They should follow the example of Senator Robert Byrd who lamented his vote for the PATRIOT act, which he described as “a case study in the perils of speed, herd instinct and lack of vigilance when it comes to legislating in times of crisis. The Congress was stampeded, and the values of freedom, justice and equality received a trampling in the headlong rush." Democratic leaders should ’fess up to their complicity: and go after Cheney with vigor.

And promise never again to let themselves be railroaded by spurious patriots, presidents, or vice presidents into surrendering their prerogatives as legislators and their ethics as politicians.

Tuesday, July 07, 2009

Time for Independence

Tribune July 3

This weekend, Americans celebrate July 4th, the Declaration of Independence. In British schools we were generally taught that this was a “good thing,” a slight misunderstanding from which everything that came out was really for the best. It was shades of Kipling’s shared “White Man’s Burden,” FDR’s Four Freedoms, the alleged “Special Relationship” and all that.

It is now time for Britain to adopt the real spirit of 1776, and declare independence from Washington. As we all know, at times, “it becomes necessary for one people to dissolve the political bands which have connected them with another, and to assume among the powers of the earth, the separate and equal station... etc.etc.”

There could not be a better time to do so. The USA is relatively weaker, politically, militarily and economically than for seventy years. It has a President who is a much less vindictive and more tolerant leader than his predecessors, and who shows no signs of Anglophilia, or indeed Anglophobia -which is all to the good since his father was a Kenyan nationalist who fought British domination. He is unlikely to care if the UK goes its own way and relinquishes its informal position as the 51st state.

I would be the last to want to reverse the Treaty of Paris recognizing American independence, not least since I think Britain is a better place without the colonies, but when I was researching my book “Rum: a Social & Sociable History of the Real Spirit of 1776,” it led me to seriously question the motives and methods, if not the consequences, of the Founding Fathers’ deed. It was not tea, but rum, molasses and slaves that were the cause of the conflict. The tea that was thrown overboard was tax-free- and that is why the smuggler-merchants of Boston ditched it because it undercut their warehouses full of the more expensive tea they had smuggled in when it was taxed.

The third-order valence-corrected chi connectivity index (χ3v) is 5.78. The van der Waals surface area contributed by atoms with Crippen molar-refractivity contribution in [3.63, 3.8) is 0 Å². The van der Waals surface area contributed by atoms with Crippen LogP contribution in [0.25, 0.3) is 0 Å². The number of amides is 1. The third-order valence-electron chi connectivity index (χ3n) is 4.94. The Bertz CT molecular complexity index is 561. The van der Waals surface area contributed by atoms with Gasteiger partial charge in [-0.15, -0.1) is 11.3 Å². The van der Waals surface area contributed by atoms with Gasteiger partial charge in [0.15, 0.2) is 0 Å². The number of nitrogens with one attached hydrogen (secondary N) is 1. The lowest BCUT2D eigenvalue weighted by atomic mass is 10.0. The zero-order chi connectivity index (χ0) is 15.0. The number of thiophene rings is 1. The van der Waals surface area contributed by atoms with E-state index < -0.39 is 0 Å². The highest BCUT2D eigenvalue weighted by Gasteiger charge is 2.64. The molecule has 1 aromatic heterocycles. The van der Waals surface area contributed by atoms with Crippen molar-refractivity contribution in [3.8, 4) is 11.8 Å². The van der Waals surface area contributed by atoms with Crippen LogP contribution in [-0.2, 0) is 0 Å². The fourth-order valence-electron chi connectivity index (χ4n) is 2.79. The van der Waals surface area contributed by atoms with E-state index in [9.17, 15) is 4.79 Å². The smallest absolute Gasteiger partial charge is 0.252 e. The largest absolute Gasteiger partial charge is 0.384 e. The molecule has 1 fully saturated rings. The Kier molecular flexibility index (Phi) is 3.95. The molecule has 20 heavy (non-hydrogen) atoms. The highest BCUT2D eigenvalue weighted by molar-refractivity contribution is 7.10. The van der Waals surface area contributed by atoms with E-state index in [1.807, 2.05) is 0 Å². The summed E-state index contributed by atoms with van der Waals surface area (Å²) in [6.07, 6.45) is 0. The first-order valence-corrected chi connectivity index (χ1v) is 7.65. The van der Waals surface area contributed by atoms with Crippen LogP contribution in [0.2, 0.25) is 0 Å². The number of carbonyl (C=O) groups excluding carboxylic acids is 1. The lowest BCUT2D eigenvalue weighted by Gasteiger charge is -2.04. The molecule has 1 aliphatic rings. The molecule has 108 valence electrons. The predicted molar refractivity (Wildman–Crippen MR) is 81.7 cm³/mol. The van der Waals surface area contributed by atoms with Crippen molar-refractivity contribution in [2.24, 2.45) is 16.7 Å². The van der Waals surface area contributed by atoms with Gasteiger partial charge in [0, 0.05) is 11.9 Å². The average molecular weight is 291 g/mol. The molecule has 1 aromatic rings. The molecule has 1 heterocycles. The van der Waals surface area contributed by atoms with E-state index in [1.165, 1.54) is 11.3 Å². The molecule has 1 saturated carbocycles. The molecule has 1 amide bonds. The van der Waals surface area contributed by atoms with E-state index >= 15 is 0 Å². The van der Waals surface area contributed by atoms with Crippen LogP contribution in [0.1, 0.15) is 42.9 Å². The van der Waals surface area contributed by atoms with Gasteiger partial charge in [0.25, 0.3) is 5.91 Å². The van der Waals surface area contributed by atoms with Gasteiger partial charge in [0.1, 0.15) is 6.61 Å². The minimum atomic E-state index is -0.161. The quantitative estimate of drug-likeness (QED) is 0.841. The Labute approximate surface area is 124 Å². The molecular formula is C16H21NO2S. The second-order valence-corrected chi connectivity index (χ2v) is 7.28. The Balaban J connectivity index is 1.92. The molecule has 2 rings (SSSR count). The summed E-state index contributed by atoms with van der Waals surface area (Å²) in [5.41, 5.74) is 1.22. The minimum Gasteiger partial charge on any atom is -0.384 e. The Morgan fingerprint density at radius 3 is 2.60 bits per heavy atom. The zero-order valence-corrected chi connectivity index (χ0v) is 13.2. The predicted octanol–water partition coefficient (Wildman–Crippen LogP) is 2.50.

Freed of the French threat that had loomed over them for almost two centuries, the revolutionaries wanted to avoid paying any taxes towards that cost of defeating France. It was the taxes, not the representation that bothered them. They never actually asked for representation, and the motley crowd of rum-makers, smugglers and slave traders who were a major motivating force were every bit as assiduous in avoiding paying local colonial dues as they were in dodging British excise taxes.

Many of their other stated motivations were equally dubious. They objected to Catholic emancipation in Quebec, and wanted to invade and ethnically cleanse the Indian nations with whom Britain had signed treaties guaranteeing their lands. George Washington himself was a major speculator in these lands. In the South, the planters were worried by Lord’s Mansfield judgment, which declared that under English law slavery was illegal. The colonists made a connection with Parliament’s declaration that British law superseded colonial law, even though Parliament was only thinking about revenue collection. Virginia’s Patrick Henry may have resoundingly declared, “Give me liberty or give me death,” but he did not offer the choice to his slaves, any more than Washington, Jefferson and the rest of the crew. Hence Samuel Johnson’s perennially unanswered question “How is it that we hear the loudest yelps for liberty among the drivers of Negroes?”

This frequently overlooked heritage is at least as important as the “Rights of Man” in the history of American Independence. So unsurprisingly, Tom Paine was soon ostracized and the binary, with us or against us, mindset that still afflicts many Americans became apparent at that time with purges against Loyalists, the denial of due process to them, confiscation of their assets and demands for loyalty oaths for those who stayed, and exile to those who refused. The subsequent history of lynching, segregation, ballot rigging, gerrymandering and general intolerance of non-conformity is as American as apple-pie.

This is not intended to be anti-American, merely to soften the blow of the declaration of independence that Britain should be preparing freed from any sloppily inaccurate sentiment about shared values and culture. The New Labour obsession with the American model is in its own way as blinkered and one-sided as those who drool over Castro and Chavez and salute Ahmadinejad and Saddam Hussein without noticed the substantial spots on these “socialist” and anti-imperialist suns.